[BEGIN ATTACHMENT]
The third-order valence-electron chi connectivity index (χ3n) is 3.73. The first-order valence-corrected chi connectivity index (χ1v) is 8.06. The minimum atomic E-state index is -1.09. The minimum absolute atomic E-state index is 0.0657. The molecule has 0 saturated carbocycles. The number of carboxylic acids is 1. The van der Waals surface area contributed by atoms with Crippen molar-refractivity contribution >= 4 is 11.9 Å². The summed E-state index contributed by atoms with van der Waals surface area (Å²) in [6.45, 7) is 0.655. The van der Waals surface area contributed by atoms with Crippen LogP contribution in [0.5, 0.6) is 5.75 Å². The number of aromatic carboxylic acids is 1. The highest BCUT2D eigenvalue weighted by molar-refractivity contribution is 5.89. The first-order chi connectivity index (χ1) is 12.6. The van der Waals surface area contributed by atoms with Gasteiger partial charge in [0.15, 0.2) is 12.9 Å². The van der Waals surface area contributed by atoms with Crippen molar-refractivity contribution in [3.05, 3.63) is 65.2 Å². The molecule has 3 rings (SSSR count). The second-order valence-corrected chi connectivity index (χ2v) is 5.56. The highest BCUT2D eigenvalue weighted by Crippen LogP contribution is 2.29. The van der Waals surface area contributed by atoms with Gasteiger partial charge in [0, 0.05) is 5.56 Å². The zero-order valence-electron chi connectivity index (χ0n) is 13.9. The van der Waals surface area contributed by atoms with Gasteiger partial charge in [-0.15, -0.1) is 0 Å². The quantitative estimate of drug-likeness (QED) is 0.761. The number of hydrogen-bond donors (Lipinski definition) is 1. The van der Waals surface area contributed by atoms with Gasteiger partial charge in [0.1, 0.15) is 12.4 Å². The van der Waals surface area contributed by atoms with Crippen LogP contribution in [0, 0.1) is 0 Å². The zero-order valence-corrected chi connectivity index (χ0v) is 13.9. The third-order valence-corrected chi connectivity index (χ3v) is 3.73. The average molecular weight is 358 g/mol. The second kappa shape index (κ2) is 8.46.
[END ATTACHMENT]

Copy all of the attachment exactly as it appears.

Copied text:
The third-order valence-electron chi connectivity index (χ3n) is 3.73. The first-order valence-corrected chi connectivity index (χ1v) is 8.06. The minimum atomic E-state index is -1.09. The minimum absolute atomic E-state index is 0.0657. The molecule has 0 saturated carbocycles. The number of carboxylic acids is 1. The van der Waals surface area contributed by atoms with Crippen molar-refractivity contribution >= 4 is 11.9 Å². The summed E-state index contributed by atoms with van der Waals surface area (Å²) in [6.45, 7) is 0.655. The van der Waals surface area contributed by atoms with Crippen LogP contribution in [0.5, 0.6) is 5.75 Å². The number of aromatic carboxylic acids is 1. The highest BCUT2D eigenvalue weighted by molar-refractivity contribution is 5.89. The first-order chi connectivity index (χ1) is 12.6. The van der Waals surface area contributed by atoms with Gasteiger partial charge in [0.15, 0.2) is 12.9 Å². The van der Waals surface area contributed by atoms with Crippen molar-refractivity contribution in [3.05, 3.63) is 65.2 Å². The molecule has 3 rings (SSSR count). The second-order valence-corrected chi connectivity index (χ2v) is 5.56. The highest BCUT2D eigenvalue weighted by Crippen LogP contribution is 2.29. The van der Waals surface area contributed by atoms with Gasteiger partial charge in [0, 0.05) is 5.56 Å². The zero-order valence-electron chi connectivity index (χ0n) is 13.9. The van der Waals surface area contributed by atoms with Gasteiger partial charge in [-0.15, -0.1) is 0 Å². The quantitative estimate of drug-likeness (QED) is 0.761. The number of hydrogen-bond donors (Lipinski definition) is 1. The van der Waals surface area contributed by atoms with Gasteiger partial charge in [0.1, 0.15) is 12.4 Å². The van der Waals surface area contributed by atoms with Crippen LogP contribution in [0, 0.1) is 0 Å². The zero-order valence-corrected chi connectivity index (χ0v) is 13.9. The third-order valence-corrected chi connectivity index (χ3v) is 3.73. The average molecular weight is 358 g/mol. The second kappa shape index (κ2) is 8.46.